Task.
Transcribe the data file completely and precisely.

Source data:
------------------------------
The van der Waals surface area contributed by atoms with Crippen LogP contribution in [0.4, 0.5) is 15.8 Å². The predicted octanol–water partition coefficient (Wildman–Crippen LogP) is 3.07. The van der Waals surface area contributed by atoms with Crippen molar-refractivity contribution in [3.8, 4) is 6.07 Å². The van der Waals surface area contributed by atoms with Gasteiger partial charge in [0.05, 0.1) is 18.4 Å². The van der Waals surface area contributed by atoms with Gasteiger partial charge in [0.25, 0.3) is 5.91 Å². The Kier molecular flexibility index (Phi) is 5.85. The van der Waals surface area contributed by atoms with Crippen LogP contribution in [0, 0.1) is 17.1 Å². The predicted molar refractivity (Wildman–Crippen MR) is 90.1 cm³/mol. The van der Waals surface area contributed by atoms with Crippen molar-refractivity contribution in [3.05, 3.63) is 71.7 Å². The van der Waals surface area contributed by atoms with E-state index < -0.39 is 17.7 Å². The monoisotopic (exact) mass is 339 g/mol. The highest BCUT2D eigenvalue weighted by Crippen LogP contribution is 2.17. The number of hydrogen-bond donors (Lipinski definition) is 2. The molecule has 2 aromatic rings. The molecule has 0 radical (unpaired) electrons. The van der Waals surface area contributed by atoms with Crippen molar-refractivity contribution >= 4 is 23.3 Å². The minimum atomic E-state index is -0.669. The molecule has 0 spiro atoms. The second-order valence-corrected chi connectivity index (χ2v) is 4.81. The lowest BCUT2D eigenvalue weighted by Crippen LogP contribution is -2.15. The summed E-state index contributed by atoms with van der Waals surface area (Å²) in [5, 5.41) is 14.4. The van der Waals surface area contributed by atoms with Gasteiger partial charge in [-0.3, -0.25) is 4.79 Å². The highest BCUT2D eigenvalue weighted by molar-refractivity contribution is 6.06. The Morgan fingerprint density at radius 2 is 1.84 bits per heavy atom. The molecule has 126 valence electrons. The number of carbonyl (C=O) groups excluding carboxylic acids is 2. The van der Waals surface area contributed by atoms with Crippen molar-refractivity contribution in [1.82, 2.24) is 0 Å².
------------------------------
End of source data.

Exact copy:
The van der Waals surface area contributed by atoms with Crippen LogP contribution in [0.4, 0.5) is 15.8 Å². The predicted octanol–water partition coefficient (Wildman–Crippen LogP) is 3.07. The van der Waals surface area contributed by atoms with Crippen molar-refractivity contribution in [3.8, 4) is 6.07 Å². The van der Waals surface area contributed by atoms with Gasteiger partial charge in [0.05, 0.1) is 18.4 Å². The van der Waals surface area contributed by atoms with Gasteiger partial charge in [0.25, 0.3) is 5.91 Å². The Kier molecular flexibility index (Phi) is 5.85. The van der Waals surface area contributed by atoms with Crippen LogP contribution in [0, 0.1) is 17.1 Å². The predicted molar refractivity (Wildman–Crippen MR) is 90.1 cm³/mol. The van der Waals surface area contributed by atoms with Crippen molar-refractivity contribution in [3.05, 3.63) is 71.7 Å². The van der Waals surface area contributed by atoms with E-state index < -0.39 is 17.7 Å². The monoisotopic (exact) mass is 339 g/mol. The highest BCUT2D eigenvalue weighted by Crippen LogP contribution is 2.17. The number of hydrogen-bond donors (Lipinski definition) is 2. The molecule has 2 aromatic rings. The molecule has 0 radical (unpaired) electrons. The van der Waals surface area contributed by atoms with Crippen molar-refractivity contribution >= 4 is 23.3 Å². The minimum atomic E-state index is -0.669. The molecule has 0 spiro atoms. The second-order valence-corrected chi connectivity index (χ2v) is 4.81. The lowest BCUT2D eigenvalue weighted by Crippen LogP contribution is -2.15. The summed E-state index contributed by atoms with van der Waals surface area (Å²) in [5, 5.41) is 14.4. The van der Waals surface area contributed by atoms with Gasteiger partial charge in [-0.3, -0.25) is 4.79 Å². The highest BCUT2D eigenvalue weighted by molar-refractivity contribution is 6.06. The Morgan fingerprint density at radius 2 is 1.84 bits per heavy atom. The molecule has 126 valence electrons. The number of carbonyl (C=O) groups excluding carboxylic acids is 2. The van der Waals surface area contributed by atoms with Crippen molar-refractivity contribution in [1.82, 2.24) is 0 Å².